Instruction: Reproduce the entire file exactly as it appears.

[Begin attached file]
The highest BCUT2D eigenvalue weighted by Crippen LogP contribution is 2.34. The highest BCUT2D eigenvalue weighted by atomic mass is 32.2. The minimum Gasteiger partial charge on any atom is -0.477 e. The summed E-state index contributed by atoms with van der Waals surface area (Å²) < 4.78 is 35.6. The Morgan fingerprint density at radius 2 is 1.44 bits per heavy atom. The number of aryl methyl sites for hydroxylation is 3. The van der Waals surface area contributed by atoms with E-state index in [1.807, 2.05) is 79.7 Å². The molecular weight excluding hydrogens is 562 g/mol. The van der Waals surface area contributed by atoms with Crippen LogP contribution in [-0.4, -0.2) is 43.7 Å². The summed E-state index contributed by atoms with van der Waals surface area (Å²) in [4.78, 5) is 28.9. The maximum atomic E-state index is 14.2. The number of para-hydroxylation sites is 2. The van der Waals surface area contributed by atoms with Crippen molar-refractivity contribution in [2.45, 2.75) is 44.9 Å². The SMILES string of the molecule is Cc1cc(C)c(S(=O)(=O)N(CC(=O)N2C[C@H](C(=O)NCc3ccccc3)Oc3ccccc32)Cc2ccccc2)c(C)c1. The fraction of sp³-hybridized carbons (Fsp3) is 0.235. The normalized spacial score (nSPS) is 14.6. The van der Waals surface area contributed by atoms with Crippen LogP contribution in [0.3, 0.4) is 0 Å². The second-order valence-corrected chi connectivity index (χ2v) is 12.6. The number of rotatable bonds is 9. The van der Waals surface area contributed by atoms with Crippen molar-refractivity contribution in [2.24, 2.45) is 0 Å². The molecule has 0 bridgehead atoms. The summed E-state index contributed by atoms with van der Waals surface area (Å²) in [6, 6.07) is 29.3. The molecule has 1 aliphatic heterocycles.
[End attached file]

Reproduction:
The highest BCUT2D eigenvalue weighted by Crippen LogP contribution is 2.34. The highest BCUT2D eigenvalue weighted by atomic mass is 32.2. The minimum Gasteiger partial charge on any atom is -0.477 e. The summed E-state index contributed by atoms with van der Waals surface area (Å²) < 4.78 is 35.6. The Morgan fingerprint density at radius 2 is 1.44 bits per heavy atom. The number of aryl methyl sites for hydroxylation is 3. The van der Waals surface area contributed by atoms with E-state index in [1.807, 2.05) is 79.7 Å². The molecular weight excluding hydrogens is 562 g/mol. The van der Waals surface area contributed by atoms with Crippen LogP contribution in [-0.4, -0.2) is 43.7 Å². The summed E-state index contributed by atoms with van der Waals surface area (Å²) in [4.78, 5) is 28.9. The maximum atomic E-state index is 14.2. The number of para-hydroxylation sites is 2. The van der Waals surface area contributed by atoms with Crippen molar-refractivity contribution in [2.45, 2.75) is 44.9 Å². The SMILES string of the molecule is Cc1cc(C)c(S(=O)(=O)N(CC(=O)N2C[C@H](C(=O)NCc3ccccc3)Oc3ccccc32)Cc2ccccc2)c(C)c1. The fraction of sp³-hybridized carbons (Fsp3) is 0.235. The normalized spacial score (nSPS) is 14.6. The van der Waals surface area contributed by atoms with Crippen LogP contribution in [0.3, 0.4) is 0 Å². The second-order valence-corrected chi connectivity index (χ2v) is 12.6. The number of rotatable bonds is 9. The van der Waals surface area contributed by atoms with Crippen molar-refractivity contribution in [2.24, 2.45) is 0 Å². The molecule has 0 bridgehead atoms. The summed E-state index contributed by atoms with van der Waals surface area (Å²) in [6, 6.07) is 29.3. The molecule has 1 aliphatic heterocycles.